When you're on the kind of nightmare run that Wells Fargo has been on for almost two weeks now, it stands to reason that you're going to get knocked down a few pegs on the old social ladder.
And in the cool girl clique that is the Big Four banks - in which WFC once reigned supreme as the biggest - John Stumpf's inability to manage a burgeoning crisis or cogently defend himself before a bloodthirsty Senate banking committee has severely compromised Wells' standing as the HBIC. Even worse for Wells Fargo is that the new leader of the pack is JPMorgan.
Jamie Dimon's crew has never been afraid to throw elbows, so it came as no surprise that JPM has not taken it easy on WFC, but a research note published today shows that Wells might need a miracle to stay in the clique. JPM analyst Vivek Juneja lowered its guidance on WFC, taking it from neutral to overweight and dropping its price target from $53.50 to $48. Juneja wrote that WFC's unauthorized account scandal and Stumpf's savaging at the hands of Elizabeth Warren will lead to even more headaches for the bank. That alone would be enough to convey that JPM doesn't want to be seen with WFC these days, but Juneja is apparently not a fan of subtlety...and an expert in catty shade.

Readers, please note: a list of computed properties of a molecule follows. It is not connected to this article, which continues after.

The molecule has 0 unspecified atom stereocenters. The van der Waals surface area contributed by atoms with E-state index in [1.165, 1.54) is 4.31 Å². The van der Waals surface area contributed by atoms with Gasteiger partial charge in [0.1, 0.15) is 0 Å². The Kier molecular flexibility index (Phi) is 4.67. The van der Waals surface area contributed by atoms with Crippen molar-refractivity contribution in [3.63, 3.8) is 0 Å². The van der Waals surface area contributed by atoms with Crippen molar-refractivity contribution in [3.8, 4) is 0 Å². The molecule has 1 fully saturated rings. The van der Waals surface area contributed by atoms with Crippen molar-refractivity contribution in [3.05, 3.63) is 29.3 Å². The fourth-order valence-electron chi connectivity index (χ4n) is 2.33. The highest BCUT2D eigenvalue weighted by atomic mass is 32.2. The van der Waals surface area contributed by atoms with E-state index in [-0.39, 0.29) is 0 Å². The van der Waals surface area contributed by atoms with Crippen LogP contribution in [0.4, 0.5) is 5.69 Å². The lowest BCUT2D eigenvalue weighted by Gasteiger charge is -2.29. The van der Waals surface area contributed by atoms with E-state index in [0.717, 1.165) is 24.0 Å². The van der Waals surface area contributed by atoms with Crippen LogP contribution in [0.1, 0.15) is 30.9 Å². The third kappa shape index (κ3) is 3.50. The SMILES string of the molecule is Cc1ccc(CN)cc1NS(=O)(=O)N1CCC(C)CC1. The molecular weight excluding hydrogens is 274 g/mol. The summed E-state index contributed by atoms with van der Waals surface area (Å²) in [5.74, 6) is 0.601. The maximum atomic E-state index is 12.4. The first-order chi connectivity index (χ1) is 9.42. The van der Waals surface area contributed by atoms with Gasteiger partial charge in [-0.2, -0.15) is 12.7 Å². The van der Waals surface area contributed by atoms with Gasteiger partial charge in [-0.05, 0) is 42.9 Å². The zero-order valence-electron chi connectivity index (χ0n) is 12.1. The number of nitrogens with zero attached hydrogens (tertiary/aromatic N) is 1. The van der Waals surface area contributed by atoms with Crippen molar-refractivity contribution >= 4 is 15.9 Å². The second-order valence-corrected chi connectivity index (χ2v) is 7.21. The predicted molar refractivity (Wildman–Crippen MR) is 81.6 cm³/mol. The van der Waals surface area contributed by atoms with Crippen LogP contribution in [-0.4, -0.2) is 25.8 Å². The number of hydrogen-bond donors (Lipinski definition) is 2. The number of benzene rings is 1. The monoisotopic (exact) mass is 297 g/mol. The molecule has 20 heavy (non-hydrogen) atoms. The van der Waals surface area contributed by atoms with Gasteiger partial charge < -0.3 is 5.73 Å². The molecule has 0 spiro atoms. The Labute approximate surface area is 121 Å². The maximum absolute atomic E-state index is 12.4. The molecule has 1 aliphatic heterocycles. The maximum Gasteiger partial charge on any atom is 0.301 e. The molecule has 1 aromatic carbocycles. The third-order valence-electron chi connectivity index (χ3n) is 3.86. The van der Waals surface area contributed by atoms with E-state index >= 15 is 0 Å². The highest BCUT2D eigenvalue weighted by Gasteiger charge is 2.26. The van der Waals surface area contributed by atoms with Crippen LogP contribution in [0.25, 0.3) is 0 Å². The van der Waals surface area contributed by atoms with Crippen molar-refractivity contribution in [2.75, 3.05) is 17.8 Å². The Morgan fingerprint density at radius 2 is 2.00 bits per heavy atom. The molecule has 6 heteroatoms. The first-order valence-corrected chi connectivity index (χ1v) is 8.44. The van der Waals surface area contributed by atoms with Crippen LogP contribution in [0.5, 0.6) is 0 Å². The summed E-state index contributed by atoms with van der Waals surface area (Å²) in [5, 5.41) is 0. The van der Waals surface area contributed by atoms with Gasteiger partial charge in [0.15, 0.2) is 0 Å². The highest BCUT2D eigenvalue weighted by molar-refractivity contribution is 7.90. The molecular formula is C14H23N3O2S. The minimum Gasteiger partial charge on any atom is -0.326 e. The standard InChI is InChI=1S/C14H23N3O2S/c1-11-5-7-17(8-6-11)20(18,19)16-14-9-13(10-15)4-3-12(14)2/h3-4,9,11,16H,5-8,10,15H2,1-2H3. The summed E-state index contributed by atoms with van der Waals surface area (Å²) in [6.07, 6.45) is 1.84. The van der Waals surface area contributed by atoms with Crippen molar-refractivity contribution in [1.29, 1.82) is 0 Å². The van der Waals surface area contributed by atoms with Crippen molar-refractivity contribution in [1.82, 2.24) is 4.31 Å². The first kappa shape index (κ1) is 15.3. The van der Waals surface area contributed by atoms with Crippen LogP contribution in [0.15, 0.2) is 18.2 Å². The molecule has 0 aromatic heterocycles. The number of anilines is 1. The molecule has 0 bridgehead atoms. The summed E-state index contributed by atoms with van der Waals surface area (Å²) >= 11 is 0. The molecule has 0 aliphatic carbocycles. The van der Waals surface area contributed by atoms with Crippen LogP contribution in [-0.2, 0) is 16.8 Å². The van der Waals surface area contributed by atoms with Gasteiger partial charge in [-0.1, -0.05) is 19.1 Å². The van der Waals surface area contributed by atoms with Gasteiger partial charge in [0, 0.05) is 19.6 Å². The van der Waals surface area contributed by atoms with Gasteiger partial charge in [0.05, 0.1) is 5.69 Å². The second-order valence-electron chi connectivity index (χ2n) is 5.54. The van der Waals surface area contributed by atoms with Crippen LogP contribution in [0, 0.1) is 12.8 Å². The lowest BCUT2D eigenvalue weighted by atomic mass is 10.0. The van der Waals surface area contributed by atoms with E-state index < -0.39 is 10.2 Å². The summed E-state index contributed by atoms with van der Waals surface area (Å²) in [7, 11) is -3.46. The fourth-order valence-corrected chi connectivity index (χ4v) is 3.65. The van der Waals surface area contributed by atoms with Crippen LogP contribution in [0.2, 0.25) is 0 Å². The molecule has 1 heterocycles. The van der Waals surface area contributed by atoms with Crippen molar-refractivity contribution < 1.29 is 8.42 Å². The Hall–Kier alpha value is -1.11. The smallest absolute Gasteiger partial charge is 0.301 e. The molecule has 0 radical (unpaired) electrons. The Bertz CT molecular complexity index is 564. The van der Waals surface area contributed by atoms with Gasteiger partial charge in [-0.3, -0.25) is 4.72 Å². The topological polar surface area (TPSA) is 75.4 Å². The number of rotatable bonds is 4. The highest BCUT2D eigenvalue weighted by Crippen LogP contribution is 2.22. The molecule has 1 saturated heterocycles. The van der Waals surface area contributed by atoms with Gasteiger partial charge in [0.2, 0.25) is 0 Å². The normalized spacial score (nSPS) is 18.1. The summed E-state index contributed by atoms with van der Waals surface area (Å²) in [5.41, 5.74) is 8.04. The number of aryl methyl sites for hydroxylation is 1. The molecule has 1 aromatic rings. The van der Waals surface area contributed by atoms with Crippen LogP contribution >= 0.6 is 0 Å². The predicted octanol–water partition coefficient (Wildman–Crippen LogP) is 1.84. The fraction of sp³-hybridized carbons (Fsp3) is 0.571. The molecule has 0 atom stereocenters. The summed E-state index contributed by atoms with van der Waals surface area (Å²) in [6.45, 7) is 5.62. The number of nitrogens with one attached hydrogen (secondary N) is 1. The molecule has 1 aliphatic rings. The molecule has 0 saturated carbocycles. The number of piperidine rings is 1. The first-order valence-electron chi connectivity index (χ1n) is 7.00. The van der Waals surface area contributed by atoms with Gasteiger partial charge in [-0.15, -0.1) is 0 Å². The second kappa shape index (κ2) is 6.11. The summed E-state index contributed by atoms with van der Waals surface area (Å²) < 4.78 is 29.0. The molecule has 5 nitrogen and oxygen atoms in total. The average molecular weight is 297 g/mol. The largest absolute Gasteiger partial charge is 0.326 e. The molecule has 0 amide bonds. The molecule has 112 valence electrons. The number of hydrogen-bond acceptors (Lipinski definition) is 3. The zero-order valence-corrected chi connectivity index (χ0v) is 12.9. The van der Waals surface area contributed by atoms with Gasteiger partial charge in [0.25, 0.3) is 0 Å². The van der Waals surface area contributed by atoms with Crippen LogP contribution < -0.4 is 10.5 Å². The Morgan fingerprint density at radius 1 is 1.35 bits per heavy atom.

Here's a taste:
"What is particularly disappointing to us is that we and investors have long held Wells Fargo management in very high regard — they have been smart contrarian thinkers and made thoughtful decisions. We expect management to turn this around but it will likely take some time and expense — hence the downgrade.”
We used to think Wells Fargo was cool and stuff, but it turns out that Wells kind of sucks, and also it smells bad.
One would assume that Wells has almost become inured to indignities over the past few weeks, but if Brian Moynihan refuses to sit with John Stumpf at lunch it will be the clearest sign yet that Stumpfy needs to maybe drop out of school.